Our nation’s workforce continues to evolve in its ideas, products, processes and services while at the same time being affected by naturally occurring demographic shifts. Our aging Baby Boomer generation is being replaced by Millennials and, eventually, Generation Z. These changes have, and will continue to, result in a more competitive economy that affects the substance and conditions of the work we will do across any occupation, the participation of underserved groups in the economy, and the ways classrooms prepare students to join the workforce.

Today’s work more often involves creativity, critical thinking and personability. As technology advances, the learning must advance with it. Here are five ways to help prepare today’s kids for tomorrow’s workforce.

1. Build Character

The future workforce will require exceptional employees. As a generation that is constantly connected due to the use of social media and the internet from a young age, they must know that reputations can be destroyed by one accidental error. Integrity, compassion and a solid work ethic should be heavily ingrained.

2. Give Them the Tools to Connect

Recruiters already have their eye on Generation Z candidates. In order for them to stand out, we must teach our kids to build responsible and valuable relationships. The internet (that they know and love so well) can provide them with a powerful voice when they may not know anyone other than their peers. They can begin building, or contributing to, an online network for future leadership that both prepares them for the workforce and helps them network well before their time.

3. Show Them That Their Actions Matter

In a world where young people can feel insignificant, it’s important to teach them that their actions do have a significant impact, whether positive or negative.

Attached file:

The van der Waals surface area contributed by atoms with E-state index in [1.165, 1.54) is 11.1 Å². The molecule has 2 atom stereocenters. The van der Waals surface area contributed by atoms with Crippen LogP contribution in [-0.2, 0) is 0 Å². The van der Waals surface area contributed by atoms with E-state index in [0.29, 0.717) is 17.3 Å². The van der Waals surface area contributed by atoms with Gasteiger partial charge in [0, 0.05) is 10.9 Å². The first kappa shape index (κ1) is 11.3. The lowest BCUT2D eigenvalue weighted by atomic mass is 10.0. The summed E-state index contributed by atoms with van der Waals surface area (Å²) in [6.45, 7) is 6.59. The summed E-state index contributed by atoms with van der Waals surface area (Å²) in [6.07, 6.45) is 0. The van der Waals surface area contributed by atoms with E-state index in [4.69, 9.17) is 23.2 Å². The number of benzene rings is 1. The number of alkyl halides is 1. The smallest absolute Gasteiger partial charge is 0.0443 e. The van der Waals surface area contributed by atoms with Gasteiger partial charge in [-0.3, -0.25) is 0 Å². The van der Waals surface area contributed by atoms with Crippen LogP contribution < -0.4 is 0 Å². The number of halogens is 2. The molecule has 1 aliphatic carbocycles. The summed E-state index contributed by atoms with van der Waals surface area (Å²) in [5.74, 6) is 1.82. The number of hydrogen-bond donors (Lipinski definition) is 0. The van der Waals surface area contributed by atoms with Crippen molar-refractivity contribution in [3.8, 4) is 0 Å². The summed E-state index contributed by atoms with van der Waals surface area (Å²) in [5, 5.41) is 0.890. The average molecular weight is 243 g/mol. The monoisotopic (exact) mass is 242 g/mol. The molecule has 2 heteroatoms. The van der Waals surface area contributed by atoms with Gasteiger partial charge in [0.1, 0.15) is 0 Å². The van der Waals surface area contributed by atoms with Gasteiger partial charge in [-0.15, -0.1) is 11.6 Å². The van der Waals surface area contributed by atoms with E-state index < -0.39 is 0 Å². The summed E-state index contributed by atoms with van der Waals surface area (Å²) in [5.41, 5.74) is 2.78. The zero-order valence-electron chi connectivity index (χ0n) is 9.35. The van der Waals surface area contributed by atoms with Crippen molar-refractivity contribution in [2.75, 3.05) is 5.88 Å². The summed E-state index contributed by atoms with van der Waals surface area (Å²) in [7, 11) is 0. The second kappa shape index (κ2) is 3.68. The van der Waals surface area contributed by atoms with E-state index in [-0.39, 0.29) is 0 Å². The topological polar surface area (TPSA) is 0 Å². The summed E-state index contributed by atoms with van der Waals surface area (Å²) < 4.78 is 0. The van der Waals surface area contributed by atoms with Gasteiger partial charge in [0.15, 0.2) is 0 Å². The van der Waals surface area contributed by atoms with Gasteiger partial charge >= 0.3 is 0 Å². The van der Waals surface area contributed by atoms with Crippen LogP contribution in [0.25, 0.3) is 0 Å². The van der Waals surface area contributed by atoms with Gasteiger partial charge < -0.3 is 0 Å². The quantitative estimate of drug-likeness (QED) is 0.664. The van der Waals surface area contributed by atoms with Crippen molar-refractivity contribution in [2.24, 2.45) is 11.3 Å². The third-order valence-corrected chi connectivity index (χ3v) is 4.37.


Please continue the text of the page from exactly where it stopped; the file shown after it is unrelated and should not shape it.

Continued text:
Companies have and will continue to implement additional responsibility when it comes to sustainable environmental practices. Teach kids now about caring for the planet and show them that their ideas and actions make a difference.

4. Teach Them How to Use Resources

With the internet overflowing with information from so many different sources, we must teach kids how to proactively search for the data they need while making connections and drawing educated conclusions. Homework can evolve to support this.

In the future, employees will not be “trained,” rather taught how to think and use the resources available to them. Work on building these competencies ahead of time.

5. Teach Them How to Focus

If you thought millennials were easily distracted, flipping between texts and all of their social media platforms, just wait until Generation Z comes into the workforce. This young generation has lived in a connected world since they were born, and they’re used to constant updates coming from dozens of apps simultaneously.

Although switching between different tasks and paying attention to a wide range of stimuli comes naturally to them, make sure they also learn how to prioritize, focus, pause, and build deep and connected relationships.

What Will the Evolving Workplace Require?

The evolving workplace will require four areas of expertise:

  • A deep knowledge of the work being performed, whether in the arts, media, manufacturing, trades, sales, marketing, accounting, healthcare, or science.
  • An understanding of updated technology, ranging from email and team communication software to imaging, database management, health informatics, coding, cybersecurity, or systems engineering.
  • An ability to engage in critical thinking, problem solving and creativity while being able to collaborate with different teams.
  • People skills, including interpersonal communication and emotional intelligence.

The future begins today. Our kids must be prepared to adapt to a workforce full of unknowns. By teaching them to ask questions, think critically, and collaborate with others, they can tackle whatever is thrown their way.